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Natural Hazards

, Volume 66, Issue 1, pp 117–137 | Cite as

Comparison of the Canadian and US tornado detection and warning systems

  • Samanthi W. Durage
  • S. C. WirasingheEmail author
  • Janaka Ruwanpura
Original Paper

Abstract

Tornadoes are one of the most powerful and destructive weather events. The frequency of tornado occurrence is highest in North America, especially in the US Canada is second only to the US, and approximately, 80 occurrences are reported annually. Communities are impacted only when and if a tornado touches down on the ground. Early recognition of tornadoes and proper communication of warnings in the pre-touchdown phase helps the public to be ready and respond appropriately and effectively. Given that tornadoes are hard to predict and the warnings give only a very brief window of opportunity to prepare for evacuation to a secure underground or other location, each activity in the detection and warning phases is critically important. This study is focused on conducting a detailed comparison of the tornado detection and warning systems in the US and Canada. The sequences of activities and their interrelationships in the tornado detection and warning systems of each country are identified and developed as networks. A detection and warning network for Canada is developed, using Calgary as a case study, whereas a separate network is developed for the US, showing how local residents receive tornado warnings initiated by a local weather forecast office. Moreover, collaborating partners are identified, and their involvement at each level of the information flow is recognized. The two networks are compared and critically analyzed, focusing on the key issues, such as prediction/detection capabilities, warning decision-making, warning dissemination methods, and the spotters’ role. This qualitative comparison supports the recognition of key areas that need to be considered in improving the tornado detection and warning system in Canada.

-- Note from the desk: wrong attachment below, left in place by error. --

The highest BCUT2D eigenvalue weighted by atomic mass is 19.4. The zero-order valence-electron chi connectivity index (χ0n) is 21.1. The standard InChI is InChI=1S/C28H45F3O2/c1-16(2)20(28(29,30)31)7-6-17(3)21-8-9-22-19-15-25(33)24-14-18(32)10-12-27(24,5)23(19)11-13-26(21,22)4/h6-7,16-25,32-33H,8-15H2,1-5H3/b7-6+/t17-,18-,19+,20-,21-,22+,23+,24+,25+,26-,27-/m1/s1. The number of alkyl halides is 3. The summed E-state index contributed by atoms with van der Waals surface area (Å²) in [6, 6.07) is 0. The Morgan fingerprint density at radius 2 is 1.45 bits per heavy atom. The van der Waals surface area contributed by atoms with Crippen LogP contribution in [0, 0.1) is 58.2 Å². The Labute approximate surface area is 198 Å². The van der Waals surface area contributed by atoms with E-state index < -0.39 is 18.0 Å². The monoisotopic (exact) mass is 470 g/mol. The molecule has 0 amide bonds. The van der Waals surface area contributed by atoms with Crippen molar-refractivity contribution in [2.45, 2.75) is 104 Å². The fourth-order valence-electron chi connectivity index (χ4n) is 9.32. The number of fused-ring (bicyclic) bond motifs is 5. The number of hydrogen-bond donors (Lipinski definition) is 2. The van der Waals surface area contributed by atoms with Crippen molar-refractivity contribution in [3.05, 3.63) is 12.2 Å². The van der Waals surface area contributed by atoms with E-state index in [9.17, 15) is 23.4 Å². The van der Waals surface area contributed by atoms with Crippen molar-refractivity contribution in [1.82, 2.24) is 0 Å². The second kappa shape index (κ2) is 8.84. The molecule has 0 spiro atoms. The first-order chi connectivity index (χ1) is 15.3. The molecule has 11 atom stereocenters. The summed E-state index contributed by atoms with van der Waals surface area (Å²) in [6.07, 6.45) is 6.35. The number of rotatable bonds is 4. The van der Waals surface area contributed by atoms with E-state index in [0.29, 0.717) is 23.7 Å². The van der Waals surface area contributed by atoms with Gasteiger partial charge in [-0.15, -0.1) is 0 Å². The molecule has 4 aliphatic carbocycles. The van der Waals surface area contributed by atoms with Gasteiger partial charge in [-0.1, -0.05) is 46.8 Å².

Keywords

Tornadoes Canada US Detection Warning Comparison 

Notes

Acknowledgments

The authors wish to acknowledge the assistance of the Calgary Emergency Management Agency (particularly Chief Bruce Burrell), the Prairie and Arctic Storm Prediction Center, USA Storm Prediction Center and the Weather Forecast Office - Norman, Oklahoma, in conducting this research.

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Copyright information

© Springer Science+Business Media B.V. 2012

Authors and Affiliations

  • Samanthi W. Durage
    • 1
  • S. C. Wirasinghe
    • 1
    Email author
  • Janaka Ruwanpura
    • 1
  1. 1.Schulich School of EngineeringUniversity of CalgaryCalgaryCanada

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